Nations Push Back the Timeline for Arctic Fishing Rules

Iceberg in the Arctic
NOAA file image

Published Jun 16, 2024 6:27 PM by The Maritime Executive


Arctic coastal states have failed to agree on a protocol for commercial fishing in the central Arctic Ocean. The countries had met last week in South Korea for the third conference of parties (COP3) on the Central Arctic Ocean Fisheries Agreement (CAOFA), but could not reach a deal. The parties include Canada, China, Denmark on behalf of Faroes Islands and Greenland, Iceland, South Korea, Norway, Russia, United States and EU.

The central Arctic Ocean is the largest area of the high seas in the Arctic. It spans an area approximately 2.8 million square kilometers, almost the same size as the Mediterranean Sea.

While no commercial fishing is currently taking place in the high seas of the central Arctic Ocean, climate change could open up the region. Historically, the region has only been accessible using icebreakers. In anticipating future commercial fishing in the region, the 10 states in 2018 signed CAOFA after two years of negotiation.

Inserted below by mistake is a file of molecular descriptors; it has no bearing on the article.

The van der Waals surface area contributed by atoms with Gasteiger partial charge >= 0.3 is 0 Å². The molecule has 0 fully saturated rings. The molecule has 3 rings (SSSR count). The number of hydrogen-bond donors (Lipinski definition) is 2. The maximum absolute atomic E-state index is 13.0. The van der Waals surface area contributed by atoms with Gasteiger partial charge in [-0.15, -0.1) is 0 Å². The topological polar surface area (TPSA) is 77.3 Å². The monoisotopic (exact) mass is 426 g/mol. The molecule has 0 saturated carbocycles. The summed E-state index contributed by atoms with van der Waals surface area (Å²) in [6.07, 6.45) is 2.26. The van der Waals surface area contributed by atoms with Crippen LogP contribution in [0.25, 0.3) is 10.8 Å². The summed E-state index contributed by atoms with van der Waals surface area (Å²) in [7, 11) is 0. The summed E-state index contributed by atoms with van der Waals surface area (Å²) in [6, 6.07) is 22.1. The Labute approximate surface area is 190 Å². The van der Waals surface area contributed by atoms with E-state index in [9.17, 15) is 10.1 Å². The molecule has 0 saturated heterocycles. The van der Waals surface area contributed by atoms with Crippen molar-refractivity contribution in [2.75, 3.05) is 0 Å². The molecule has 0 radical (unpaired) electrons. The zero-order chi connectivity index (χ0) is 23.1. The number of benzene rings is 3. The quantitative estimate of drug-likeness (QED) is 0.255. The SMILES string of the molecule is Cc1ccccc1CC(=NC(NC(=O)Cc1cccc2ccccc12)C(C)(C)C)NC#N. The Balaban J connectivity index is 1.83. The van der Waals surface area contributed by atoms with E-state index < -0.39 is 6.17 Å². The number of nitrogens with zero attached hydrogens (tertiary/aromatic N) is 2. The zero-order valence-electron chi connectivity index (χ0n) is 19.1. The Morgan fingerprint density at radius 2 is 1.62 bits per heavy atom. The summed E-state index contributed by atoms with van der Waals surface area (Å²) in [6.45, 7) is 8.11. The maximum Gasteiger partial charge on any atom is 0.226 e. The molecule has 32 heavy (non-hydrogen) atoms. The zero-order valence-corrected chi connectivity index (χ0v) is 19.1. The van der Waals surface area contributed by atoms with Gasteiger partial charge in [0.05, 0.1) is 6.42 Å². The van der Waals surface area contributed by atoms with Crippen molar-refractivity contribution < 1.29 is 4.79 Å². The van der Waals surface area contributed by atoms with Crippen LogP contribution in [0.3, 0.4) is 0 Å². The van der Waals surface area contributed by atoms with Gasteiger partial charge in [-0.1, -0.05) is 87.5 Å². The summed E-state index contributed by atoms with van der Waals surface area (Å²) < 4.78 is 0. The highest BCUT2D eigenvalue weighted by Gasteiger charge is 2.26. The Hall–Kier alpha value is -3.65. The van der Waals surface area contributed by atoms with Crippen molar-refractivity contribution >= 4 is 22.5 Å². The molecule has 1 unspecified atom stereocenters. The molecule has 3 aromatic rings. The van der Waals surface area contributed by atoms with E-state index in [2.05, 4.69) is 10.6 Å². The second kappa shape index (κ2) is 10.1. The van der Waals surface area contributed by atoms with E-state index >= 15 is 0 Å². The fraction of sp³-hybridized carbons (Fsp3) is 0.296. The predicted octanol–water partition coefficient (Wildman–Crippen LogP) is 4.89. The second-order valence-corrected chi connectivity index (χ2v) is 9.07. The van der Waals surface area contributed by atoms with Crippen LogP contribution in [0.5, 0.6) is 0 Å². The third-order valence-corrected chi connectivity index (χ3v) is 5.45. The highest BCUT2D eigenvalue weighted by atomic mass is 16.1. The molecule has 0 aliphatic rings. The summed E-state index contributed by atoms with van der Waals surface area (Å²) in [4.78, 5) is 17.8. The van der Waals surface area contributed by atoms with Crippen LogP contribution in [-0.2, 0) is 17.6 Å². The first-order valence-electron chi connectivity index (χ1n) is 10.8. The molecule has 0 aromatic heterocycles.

The agreement put a moratorium on commercial fishing in central Arctic Ocean until at least 2037. The time would allow parties to put in place the necessary rules to protect sensitive ocean ecosystems and species in the agreement area. This would help prevent overexploitation and uncontrolled fishing that could negatively impact target and non-target species.

CAOFA had set a deadline of 25 June 2024 for parties to agree on these measures. But during the meeting last week, the countries noted that the full suite of conservation and management measures are yet to be finalized. Based on this, the parties agreed to push the deadline to the next conference, set for June 2025 in Norway.

Meanwhile, the members adopted a Joint Program for Scientific Research and Monitoring (JPSRM) implementation plan. It sets out a comprehensive body of work to be completed, which will inform the specifics of any exploratory fishing. This includes mapping key ecosystems, identifying vulnerable and sensitive habitats, and collection of indigenous knowledge as required by CAOFA.

“It’s encouraging to see broad consensus and belief by the Parties in the spirit of CAOFA, that this sensitive ecosystem must be understood before industrial activity can take place here,” said Susanna Fuller, Vice President of Conservation at the environmental campaign group Oceans North, who was a delegate at the COP3 meeting.